It is important to keep people and especially language learners up to date with the news, current events, and cultural aspects of the language they are learning, as well as news as a whole. This is why this site was chosen for students. This site includes news items related to schools, education, and international issues, with various articles in print form (reading skills) and on video (listening). This site also has links to education news, CNN presents the classroom, ten questions and news quizzes, quick guides and transcripts, as well as learning activities. The ten questions link asks students questions about the story they have just played, which helps students in comprehension, oral or written skills (depending on the choice of the teacher and/or learner). With transcripts, students can become journalists, and create enactments of the news for that day, in the form of role-play. This incorporates reading, listening, and oral skills.

PBS Kids
This site is one I would definitely use in any Asian EFL classroom, or anywhere else in the world. Younger and older students will enjoy learning languages with this amusing site. This site provides interactive online game links, where students have to find items, solve a puzzle, and complete a task. They can learn new vocabulary, through honing in on their listening and reading skills. There is also a section which quizzes students’ knowledge about the area they live in and which PBS station is playing in their region. By clicking on the colouring link, students can play games; learn colours, family, and read a book about adventure. There is also a link about music, where students can sing along with monkey songs, Mr. Rodgers, and Big Bird, for example. This helps them with their listening and oral skills.

Time for Kids
Depending on the creativity of the teacher and student, this site can cover the four macro skills of listening, reading, writing, and speaking. Yes, it is for children, but adults enjoy a little fun in learning. Let’s keep their motivation high too, by making our lessons a little more light hearted. This site has links to space news, entertainment, education, has a games and trivia link, a homework helper (students can read and watch videos about science, the arts, language arts, math, history, geography, social sciences, and read about researching and referencing), kids scoop (kids and immature people in the news), specials (read about biographies or articles on Africa), and there is a poll zone (students are asked thought provoking questions).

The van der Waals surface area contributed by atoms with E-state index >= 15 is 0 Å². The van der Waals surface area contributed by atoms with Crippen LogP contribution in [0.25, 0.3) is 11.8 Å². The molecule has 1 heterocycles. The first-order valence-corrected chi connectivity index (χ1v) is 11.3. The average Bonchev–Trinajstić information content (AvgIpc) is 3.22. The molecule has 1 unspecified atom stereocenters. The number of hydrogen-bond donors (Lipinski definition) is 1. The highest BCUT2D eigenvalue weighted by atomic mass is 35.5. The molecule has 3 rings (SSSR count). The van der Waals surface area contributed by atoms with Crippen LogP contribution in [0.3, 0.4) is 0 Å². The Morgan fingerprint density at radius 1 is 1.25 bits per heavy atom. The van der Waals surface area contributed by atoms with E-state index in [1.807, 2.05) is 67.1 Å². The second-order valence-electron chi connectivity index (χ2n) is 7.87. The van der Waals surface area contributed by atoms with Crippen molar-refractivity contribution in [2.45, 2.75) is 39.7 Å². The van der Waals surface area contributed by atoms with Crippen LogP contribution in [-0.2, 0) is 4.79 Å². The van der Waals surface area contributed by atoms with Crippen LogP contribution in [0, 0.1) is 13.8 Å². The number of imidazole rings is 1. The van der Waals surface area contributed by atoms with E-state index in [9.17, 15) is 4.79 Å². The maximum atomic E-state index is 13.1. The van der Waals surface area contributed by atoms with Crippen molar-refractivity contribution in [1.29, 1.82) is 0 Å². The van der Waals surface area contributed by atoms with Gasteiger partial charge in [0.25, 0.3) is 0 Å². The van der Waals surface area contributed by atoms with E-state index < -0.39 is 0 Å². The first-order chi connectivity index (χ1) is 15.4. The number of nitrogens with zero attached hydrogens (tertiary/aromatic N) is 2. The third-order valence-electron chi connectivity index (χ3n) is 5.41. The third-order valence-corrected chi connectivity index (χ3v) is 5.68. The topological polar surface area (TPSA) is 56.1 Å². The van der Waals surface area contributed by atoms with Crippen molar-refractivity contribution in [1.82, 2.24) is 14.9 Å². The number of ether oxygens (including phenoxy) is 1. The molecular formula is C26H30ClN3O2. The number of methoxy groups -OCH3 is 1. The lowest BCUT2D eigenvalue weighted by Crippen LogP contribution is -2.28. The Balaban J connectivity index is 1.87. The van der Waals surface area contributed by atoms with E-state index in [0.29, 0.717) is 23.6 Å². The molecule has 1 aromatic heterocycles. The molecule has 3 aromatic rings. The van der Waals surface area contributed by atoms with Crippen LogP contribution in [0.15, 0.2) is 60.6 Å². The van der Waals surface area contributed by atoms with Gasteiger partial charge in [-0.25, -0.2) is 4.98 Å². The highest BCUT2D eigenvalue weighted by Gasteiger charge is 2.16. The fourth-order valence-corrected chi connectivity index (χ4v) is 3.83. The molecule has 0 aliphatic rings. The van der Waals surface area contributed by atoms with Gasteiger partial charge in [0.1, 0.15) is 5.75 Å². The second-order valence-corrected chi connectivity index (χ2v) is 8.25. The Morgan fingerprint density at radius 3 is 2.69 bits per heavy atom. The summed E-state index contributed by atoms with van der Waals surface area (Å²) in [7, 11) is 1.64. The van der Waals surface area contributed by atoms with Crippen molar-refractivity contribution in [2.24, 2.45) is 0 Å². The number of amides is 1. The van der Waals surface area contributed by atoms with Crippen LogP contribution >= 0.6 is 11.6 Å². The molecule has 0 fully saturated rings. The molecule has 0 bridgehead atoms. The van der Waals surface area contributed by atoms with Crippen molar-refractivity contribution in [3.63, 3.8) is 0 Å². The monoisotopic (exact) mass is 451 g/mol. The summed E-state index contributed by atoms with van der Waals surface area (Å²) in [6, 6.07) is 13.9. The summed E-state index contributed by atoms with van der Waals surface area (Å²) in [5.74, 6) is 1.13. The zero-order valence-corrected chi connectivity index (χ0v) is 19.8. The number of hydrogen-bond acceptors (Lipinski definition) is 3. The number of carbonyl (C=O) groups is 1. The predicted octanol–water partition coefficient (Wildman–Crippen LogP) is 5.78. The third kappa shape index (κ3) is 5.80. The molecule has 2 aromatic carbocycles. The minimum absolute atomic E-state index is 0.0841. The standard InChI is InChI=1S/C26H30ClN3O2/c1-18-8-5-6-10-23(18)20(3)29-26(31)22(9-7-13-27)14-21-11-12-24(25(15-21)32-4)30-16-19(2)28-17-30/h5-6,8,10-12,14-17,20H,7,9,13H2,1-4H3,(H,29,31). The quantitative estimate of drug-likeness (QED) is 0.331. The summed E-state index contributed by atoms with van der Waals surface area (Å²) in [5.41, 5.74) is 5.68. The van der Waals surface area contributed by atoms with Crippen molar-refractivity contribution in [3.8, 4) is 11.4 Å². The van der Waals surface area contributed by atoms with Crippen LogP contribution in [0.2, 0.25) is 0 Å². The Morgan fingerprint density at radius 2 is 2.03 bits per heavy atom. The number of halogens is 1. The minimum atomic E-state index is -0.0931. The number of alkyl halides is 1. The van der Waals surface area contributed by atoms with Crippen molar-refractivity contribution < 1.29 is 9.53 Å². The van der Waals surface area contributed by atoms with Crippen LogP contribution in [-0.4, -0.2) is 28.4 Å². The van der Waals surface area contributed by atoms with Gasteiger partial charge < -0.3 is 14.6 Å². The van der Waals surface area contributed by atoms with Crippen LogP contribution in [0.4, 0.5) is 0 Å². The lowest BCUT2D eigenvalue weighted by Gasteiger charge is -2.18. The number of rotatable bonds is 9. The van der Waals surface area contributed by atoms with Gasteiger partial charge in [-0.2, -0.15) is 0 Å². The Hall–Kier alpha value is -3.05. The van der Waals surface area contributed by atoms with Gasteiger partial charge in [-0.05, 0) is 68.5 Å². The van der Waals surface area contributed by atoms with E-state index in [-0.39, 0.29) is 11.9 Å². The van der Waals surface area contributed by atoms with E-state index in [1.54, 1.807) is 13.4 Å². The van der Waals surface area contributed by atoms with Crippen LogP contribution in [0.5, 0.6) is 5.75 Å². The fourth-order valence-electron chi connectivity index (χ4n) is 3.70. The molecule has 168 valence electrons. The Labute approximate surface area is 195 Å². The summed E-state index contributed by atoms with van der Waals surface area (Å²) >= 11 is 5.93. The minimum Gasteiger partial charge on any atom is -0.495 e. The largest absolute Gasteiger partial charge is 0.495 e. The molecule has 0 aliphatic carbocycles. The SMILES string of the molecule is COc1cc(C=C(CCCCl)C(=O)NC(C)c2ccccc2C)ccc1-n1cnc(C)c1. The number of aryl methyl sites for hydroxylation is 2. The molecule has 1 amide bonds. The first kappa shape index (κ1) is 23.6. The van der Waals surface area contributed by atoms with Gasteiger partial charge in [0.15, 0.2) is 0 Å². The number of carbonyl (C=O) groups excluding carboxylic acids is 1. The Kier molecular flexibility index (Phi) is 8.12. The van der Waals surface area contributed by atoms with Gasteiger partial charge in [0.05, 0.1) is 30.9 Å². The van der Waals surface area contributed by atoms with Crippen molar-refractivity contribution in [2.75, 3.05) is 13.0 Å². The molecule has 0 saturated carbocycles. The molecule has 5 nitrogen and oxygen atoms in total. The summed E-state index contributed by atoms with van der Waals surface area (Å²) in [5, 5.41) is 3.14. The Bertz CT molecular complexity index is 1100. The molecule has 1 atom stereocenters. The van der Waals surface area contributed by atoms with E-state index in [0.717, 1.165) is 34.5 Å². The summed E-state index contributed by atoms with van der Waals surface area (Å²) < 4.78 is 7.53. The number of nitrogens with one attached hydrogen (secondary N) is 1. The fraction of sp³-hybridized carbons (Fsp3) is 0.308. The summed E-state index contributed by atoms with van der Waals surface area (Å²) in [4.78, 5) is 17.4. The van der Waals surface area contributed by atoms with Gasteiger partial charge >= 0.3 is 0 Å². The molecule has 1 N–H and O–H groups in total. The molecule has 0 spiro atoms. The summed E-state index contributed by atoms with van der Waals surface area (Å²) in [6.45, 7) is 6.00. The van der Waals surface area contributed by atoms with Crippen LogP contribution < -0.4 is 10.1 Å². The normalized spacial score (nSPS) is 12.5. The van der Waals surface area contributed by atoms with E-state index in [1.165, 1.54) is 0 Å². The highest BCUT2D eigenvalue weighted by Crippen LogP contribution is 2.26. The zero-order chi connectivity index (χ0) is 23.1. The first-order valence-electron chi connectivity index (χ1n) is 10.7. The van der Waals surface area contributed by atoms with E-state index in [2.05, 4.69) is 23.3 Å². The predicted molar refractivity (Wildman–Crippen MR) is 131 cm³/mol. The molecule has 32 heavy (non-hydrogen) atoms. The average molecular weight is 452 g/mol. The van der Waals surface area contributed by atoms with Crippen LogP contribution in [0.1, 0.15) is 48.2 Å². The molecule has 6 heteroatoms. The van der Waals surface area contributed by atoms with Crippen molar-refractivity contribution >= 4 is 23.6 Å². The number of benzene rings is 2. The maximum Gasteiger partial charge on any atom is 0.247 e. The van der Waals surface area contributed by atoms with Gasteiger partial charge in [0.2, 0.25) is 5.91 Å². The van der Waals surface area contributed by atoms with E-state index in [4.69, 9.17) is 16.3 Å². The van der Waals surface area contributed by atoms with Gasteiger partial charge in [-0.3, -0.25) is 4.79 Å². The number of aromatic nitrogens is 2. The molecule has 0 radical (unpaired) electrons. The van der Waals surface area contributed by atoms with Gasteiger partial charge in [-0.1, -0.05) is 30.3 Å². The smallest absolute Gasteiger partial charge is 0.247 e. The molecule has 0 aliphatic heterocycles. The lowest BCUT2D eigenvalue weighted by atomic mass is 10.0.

Dave’s ESL Caf’s Student Discussion Forum
This part of the ESL Café is a form of computer-mediated communication (CMC). It is important for our students to know that they can read and learn about information from different sources. Educators need to teach their students to think critically, and be able to judge for themselves what is trustworthy or reliable. Through forums, where anyone can write about any topics, students can practice their writing skills, learn about various opinions and news, and keep thinking critically. Dave’s forum, in this case, discusses the events revolving around 9/11. Students need to register (for free), and then can join any number of discussions on the board.

CBC Kids
The site for the pre-school aged students let’s them colour (vocabulary, listening), and provides links to the post office, the Moon, Nana (grandma), art, ducks, painting, stickers, songs, and hide and seek. Students can also see authentic videos. When the youngsters press the links, they can play a variety of games which can help their listening, reading, and speaking skills, as well as hand-eye coordination. The site for the elementary school aged students contains a listing of TV shows that are of interest to children, which promotes listening skills, and includes games (action games, classic games, puzzles, and show games), which can help with attitudes and motivation, both of which are indispensible to language learning.